Sooners seek new superstars after exodus to NFL
It’s time for Oklahoma to move on.
Enough of what might have been had quarterback Sam Bradford
stayed healthy. If Jermaine Gresham had been around to catch his
passes. If Trent Williams and Brody Eldridge hadn’t joined them on
a lengthy list of banged-up Sooners during a disappointing 8-5
None of those players are coming back. They’ve all moved on to
the NFL, along with standout defensive tackle Gerald McCoy, leaving
a noticeable void at the team’s annual media day Friday. That means
many of the same players who struggled as fill-ins last season will
now be expected to excel as regulars in the starting lineup.
”Maybe we don’t have the Heisman Trophy guys coming back or
maybe the biggest names in the world, but I really believe there’s
the makings of a lot of special players on this team that could be
those guys,” coach Bob Stoops said.
Over his first 11 seasons in Norman, Stoops lost Heisman Trophy
winner Jason White and a slew of NFL talent. But he’s never had an
exodus quite like this one: Bradford, McCoy and Williams became the
first trio of players from the same school to be taken within the
first four picks of the NFL draft.
Bradford, the 2008 Heisman Trophy winner and the overall top
pick by St. Louis, did miss almost all of last season with a
shoulder injury that required two surgical procedures and Gresham
missed the entire season before being the 21st pick in the draft.
McCoy was the only one there for the duration.
All the missing parts gave Stoops a head start in finding his
next wave of superstars, but the search still isn’t done.
”We’ve got to find the guys that are going to step up and be
one of those leaders. I feel like we’re going in the right
direction,” said Ryan Broyles, a second-team all-Big 12 pick at
receiver last season. ”We just have to have that strong core like
the core that we lost last year in Sam, G.K. (McCoy), Jermaine,
those guys like that, Trent Williams. We’ve just got to find those
guys that can take their mold, their position.”
Landry Jones said he didn’t settle into the starting
quarterback’s job until after Bradford was knocked out of the Texas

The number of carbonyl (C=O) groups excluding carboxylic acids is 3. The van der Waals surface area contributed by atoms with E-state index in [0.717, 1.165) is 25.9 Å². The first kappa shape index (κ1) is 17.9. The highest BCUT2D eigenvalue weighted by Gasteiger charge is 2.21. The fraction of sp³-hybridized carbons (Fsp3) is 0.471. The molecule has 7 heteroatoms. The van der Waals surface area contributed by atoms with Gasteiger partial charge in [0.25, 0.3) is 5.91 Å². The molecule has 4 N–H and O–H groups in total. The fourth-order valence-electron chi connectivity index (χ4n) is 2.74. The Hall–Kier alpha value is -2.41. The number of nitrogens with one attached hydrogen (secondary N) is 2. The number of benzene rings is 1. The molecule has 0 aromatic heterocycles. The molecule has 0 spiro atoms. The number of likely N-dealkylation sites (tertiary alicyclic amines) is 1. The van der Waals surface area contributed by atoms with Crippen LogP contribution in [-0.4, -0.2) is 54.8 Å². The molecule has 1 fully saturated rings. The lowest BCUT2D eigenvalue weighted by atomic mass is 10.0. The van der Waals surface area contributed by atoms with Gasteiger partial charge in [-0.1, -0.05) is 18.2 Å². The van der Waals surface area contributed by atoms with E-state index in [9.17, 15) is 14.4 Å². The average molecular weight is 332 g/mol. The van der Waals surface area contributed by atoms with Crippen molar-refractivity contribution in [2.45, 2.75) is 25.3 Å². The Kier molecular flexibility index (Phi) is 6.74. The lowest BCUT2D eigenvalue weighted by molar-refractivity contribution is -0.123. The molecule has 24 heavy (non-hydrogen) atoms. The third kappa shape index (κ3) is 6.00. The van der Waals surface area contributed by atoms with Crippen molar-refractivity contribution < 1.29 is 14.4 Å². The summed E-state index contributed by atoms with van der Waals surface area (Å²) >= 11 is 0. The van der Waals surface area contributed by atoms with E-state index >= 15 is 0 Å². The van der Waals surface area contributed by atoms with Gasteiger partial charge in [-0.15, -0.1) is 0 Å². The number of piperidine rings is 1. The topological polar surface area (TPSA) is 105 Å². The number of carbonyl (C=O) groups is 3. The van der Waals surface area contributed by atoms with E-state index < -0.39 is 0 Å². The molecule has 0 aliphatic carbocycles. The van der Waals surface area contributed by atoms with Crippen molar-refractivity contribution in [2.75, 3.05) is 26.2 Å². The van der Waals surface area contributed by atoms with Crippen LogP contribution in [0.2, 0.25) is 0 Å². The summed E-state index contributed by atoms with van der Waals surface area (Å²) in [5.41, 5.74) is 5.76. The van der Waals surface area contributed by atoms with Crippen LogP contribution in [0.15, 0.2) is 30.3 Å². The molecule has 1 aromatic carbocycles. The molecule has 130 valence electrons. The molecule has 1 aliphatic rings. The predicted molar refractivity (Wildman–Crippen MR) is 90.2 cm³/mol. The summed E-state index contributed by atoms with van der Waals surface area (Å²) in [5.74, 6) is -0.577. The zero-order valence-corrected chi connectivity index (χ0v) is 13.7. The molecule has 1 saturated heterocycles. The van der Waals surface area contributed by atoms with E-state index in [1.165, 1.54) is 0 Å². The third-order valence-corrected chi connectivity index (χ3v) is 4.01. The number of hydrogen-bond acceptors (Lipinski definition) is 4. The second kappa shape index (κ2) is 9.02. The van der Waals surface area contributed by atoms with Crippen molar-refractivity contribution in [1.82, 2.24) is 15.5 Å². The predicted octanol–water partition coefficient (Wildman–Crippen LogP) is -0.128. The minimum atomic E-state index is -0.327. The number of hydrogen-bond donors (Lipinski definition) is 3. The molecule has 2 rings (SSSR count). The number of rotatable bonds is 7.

game and was officially done for the season. By then, the Sooners
already had three losses and were searching for answers at receiver
and along a battered and unproven offensive line.
The injuries continued to mount, and offensive coordinator Kevin
Wilson said his squad lost its identity as a bruising rushing team
that could also attack with play-action passes.
Wilson said he’s been asked what the Sooners are going to do
this year on offense that they couldn’t do last year. His response:
”Execute. It’d be nice if we could execute.”
”We could talk about all the talent that we lost,” Wilson
said. ”What we’re going to try to do is be a more disciplined team
that can rush it, have that balance we talked about because we can
rush it, be a team that takes care of the ball and be a team that
gets it in the end zone.”
Unlike a year ago, when most of the key players were back from a
team that played for the national title and set an NCAA
single-season scoring record, Stoops isn’t sure where to set his
expectations for this team.
The standard at Oklahoma is to compete for a Big 12
championship, after winning three of the last four trophies and six
overall. But Stoops isn’t ready to call this team a contender just
”It’s a little early for me to say that without, say, four
first-round draft picks coming back a year ago. It was easier to
say. And having just come off a national championship, it’s easy to
project that,” he said.
”Now, obviously, that’s not the case. We’ll see. It has a
chance to be a special group to compete for a Big 12 championship.
And we’ll see how things go and how we work, how we prepare for it.
We’ve got a lot of work to do. If we do it well, we’ll have a
chance to be a contender for it.”
NOTES: DT Adrian Taylor, who suffered a gruesome ankle fracture
in the Sun Bowl, participated in about 40 percent of Oklahoma’s
first practice and is hopeful he’ll be ready to go for the opener
Sept. 4 against Utah State. … Stoops says LB Ronnell Lewis,
nicknamed the ”Hammer” for his punishing hits, could also be used
as a defensive end. … Wilson says Gabe Ikard and Eric Mensik have
moved full-time to the offensive line but he hasn’t closed the door
on using them as tight ends.